1.1.3 Pharmaceutical Industry in Kenya
According to Kenya National Bureau of Statistics (2012), Kenya is currently the regional hub for production of pharmaceutical products in the Common Market for Eastern and Southern Africa (COMESA) region, contributing about 50% of the regions’ market. Currently, over 60% of the region’s estimated 50 recognized pharmaceutical manufacturers are based in Kenya with about over 10,000 drug molecules being registered by The Kenya pharmacy and poison board -(Export Processing Zones Authority, 2005). These products are grouped according to various and specific levels of outlet as free sales/ over the counter, pharmacy technologist dispensable, or pharmacist dispensable/ prescription only.
The pharmaceutical industry business chain entails three segments, namely; the manufacturers, distributors, retailers and the final consumer. All these play a major role in supporting the country’s health sector, which is estimated to have over 4,600 health facilities countrywide (Kenya National Bureau of Statistics, 2012).
Pharmaceutical manufacturers function in an intricate atmosphere due to their production processes that involves numerous interconnected steps that use lots of materials from diverse suppliers (Altria and Carleysmith 2009).
Kenya Medical supplies Agency (KEMSA) manages all drug supplies to government hospital in the country and hence is the biggest purchaser of medicine produced both locally and through importation (Mussumba, 2014). KEMSA procures about 45 % of the pharmaceuticals in the Kenyan market by advertising through open tendering program and supplies them to hospitals categorized from level 1 to level 6 and referral hospitals in the country, all giving a total of about 4600 health facilities in the entire country.
McFarlane ; Sheffi (2003) observes that an entirely distinct “set of objectives, drivers, and constraints become dominant” once a drug has been launched. The main participants in drug supply network include manufacturers, government agencies, research organizations, distributors, hospitals, clinics, pharmacies. This supply network is also responsible for the distribution of prescription drugs, over-the-counter medicines, generics, and biologics having distinct handling needs and operational goals (McFarlane ; Sheffi, 2003).
1.2 Research Problem
The impact of lean practices on a business success is paramount. Companies flexibility and profitability is enhanced through lean practices, implementation tools and methods. The process of lean implementation entails “pull production, quality development, process focus, continuous improvement, value stream management, and worker empowerment” (Shah ; Ward, 2007, Pal ; Kachhwaha, 2013). Lean practice endeavors to maximumly gratify customer needs through waste reduction. Elimination of wastes can be considered in the human resources, design, production processes and activities, distribution, and inventory sections (Sang, Khairuzzaman, Abdul, Boon ; Yew, 2013; Kannan, Selladurai, ; Karthi, 2013). Shah and Ward (2003) observe that implementing lean practice tools and methods help cut such wasted effort. Initially, supply chain players should understand the lean concept, and then applying its objectives through high echelons of partnerships and cooperation.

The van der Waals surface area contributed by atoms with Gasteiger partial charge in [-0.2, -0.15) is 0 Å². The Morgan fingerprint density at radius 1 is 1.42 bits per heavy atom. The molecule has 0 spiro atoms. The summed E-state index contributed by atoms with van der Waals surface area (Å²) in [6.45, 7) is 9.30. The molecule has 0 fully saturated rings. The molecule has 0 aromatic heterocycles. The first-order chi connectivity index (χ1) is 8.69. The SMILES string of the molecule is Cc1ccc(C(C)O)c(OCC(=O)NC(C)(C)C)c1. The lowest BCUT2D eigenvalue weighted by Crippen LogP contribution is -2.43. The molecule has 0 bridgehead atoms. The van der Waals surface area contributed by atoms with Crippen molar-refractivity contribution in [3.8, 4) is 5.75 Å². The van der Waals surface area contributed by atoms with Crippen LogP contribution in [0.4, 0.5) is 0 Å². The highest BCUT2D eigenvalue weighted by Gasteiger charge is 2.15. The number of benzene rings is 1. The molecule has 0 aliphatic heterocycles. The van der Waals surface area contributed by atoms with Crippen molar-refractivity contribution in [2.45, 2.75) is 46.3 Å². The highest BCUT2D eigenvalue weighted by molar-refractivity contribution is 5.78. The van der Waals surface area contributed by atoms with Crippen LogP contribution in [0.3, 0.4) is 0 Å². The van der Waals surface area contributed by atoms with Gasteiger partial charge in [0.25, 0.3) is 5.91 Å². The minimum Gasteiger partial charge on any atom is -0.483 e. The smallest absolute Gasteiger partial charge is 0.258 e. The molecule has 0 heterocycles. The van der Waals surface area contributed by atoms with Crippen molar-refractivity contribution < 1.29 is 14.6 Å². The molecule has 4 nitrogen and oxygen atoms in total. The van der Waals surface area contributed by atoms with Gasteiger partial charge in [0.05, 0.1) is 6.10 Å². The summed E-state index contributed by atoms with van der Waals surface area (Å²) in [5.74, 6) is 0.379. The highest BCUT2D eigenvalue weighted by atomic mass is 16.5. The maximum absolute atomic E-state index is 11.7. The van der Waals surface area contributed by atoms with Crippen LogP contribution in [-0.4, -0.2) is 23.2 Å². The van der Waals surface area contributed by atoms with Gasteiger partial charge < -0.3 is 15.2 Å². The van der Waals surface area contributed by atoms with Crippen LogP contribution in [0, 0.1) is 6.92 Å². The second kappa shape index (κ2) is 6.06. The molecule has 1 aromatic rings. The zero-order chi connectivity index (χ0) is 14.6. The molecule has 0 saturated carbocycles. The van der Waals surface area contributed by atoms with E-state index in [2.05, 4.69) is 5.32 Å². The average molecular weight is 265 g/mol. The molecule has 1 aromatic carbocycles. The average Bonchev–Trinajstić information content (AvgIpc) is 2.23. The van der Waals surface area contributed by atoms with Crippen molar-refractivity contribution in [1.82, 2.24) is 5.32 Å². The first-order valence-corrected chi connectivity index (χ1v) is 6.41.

Various research works and articles on lean practices focus on the implementation of systems, as well as their impact on operational performance (Demeter ; Matyusz, 2011; Shah ; Ward, 2007; Pal ; Kachhwaha, 2013; Cudney ; Elrod, 2011; Cua, McKone ; Schroeder, 2001; Corbett ; Klassen, 2006). There is scarce research on the application of the lean concept in the supply chain and detect the most significant tools and methods that help achieve the objectives of the lean concept. The study by Onyango (2014) among state corporations in the health ministry connects LSCM and organization performance with workplace organization taking the biggest effect while problem solving showed the lowest effect on the firms studied. Research of Azagedan et al. (2013) has found that the environmental uncertainty affects lean operations and lean purchasing practices. As a result, intricate atmospheres make it hard to detect, diagnose and respond to hitches.
Mutual interactions between lean practices and supply chain integration across the supply chain network were previously studied, but no studies were found that described the conditions for lean adoption and integration within an intricate pharmaceutical network.
1.3 Major objective
This research intends to determine ways to effectively implement lean practices and evaluate the supply chain performance of Pharmaceutical companies in Kenya.
This research endeavors to answer:
1) Which are the most important tools and techniques that carry out the objectives of the lean practices in the supply chain of the pharmaceutical industry?
2) What are the appropriate connections and circumstances for the extension of lean practices across the supply chain in the pharmaceutical industry in Kenya?
1.4 Specific Research objectives
The study will be guided by the following objectives:
1) To identify the most important tools and techniques that carry out the objectives of the lean practices in the supply chain of the pharmaceutical industry.
2) To evaluate the appropriate connections and circumstances for the extension of lean practices across the supply chain in the pharmaceutical industry in Kenya.
1.5 Value of the Study
Pharmaceutical manufacturers: this study will provide industry policy makers and managers with valuable information regarding manufacturing.
Other organizations: organizational policy makers and managers with benefit with valuable information regarding lean practices in manufacturing emanating from the findings of this study.
Academicians and practitioners: It is expected to add more knowledge in field of supply chain management and therefore scholars are to benefit from this.